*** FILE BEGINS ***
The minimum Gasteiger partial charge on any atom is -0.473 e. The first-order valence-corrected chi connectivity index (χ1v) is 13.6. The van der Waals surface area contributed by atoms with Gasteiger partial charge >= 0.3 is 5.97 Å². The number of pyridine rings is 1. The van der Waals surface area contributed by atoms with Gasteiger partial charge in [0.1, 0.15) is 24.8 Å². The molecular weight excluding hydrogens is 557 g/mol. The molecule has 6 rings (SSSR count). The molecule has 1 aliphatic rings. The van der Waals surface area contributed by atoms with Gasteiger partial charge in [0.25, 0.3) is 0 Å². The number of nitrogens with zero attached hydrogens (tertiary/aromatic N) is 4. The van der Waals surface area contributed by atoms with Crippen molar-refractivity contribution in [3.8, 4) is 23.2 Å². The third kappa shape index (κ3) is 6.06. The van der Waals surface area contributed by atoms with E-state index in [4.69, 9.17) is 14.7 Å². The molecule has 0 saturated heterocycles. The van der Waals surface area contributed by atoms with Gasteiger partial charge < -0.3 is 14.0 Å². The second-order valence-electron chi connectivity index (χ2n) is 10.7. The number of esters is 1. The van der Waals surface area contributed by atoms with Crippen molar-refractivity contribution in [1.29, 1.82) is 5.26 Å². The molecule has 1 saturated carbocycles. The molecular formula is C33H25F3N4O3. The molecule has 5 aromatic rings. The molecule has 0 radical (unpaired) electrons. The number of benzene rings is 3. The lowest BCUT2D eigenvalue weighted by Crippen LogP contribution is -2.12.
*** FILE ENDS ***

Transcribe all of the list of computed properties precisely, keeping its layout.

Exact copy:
The minimum Gasteiger partial charge on any atom is -0.473 e. The first-order valence-corrected chi connectivity index (χ1v) is 13.6. The van der Waals surface area contributed by atoms with Gasteiger partial charge >= 0.3 is 5.97 Å². The number of pyridine rings is 1. The van der Waals surface area contributed by atoms with Gasteiger partial charge in [0.1, 0.15) is 24.8 Å². The molecular weight excluding hydrogens is 557 g/mol. The molecule has 6 rings (SSSR count). The molecule has 1 aliphatic rings. The van der Waals surface area contributed by atoms with Gasteiger partial charge in [0.25, 0.3) is 0 Å². The number of nitrogens with zero attached hydrogens (tertiary/aromatic N) is 4. The van der Waals surface area contributed by atoms with Crippen molar-refractivity contribution in [3.8, 4) is 23.2 Å². The third kappa shape index (κ3) is 6.06. The van der Waals surface area contributed by atoms with E-state index in [4.69, 9.17) is 14.7 Å². The molecule has 0 saturated heterocycles. The van der Waals surface area contributed by atoms with Gasteiger partial charge < -0.3 is 14.0 Å². The second-order valence-electron chi connectivity index (χ2n) is 10.7. The number of esters is 1. The van der Waals surface area contributed by atoms with Crippen molar-refractivity contribution in [1.29, 1.82) is 5.26 Å². The molecule has 1 saturated carbocycles. The molecular formula is C33H25F3N4O3. The molecule has 5 aromatic rings. The molecule has 0 radical (unpaired) electrons. The number of benzene rings is 3. The lowest BCUT2D eigenvalue weighted by Crippen LogP contribution is -2.12.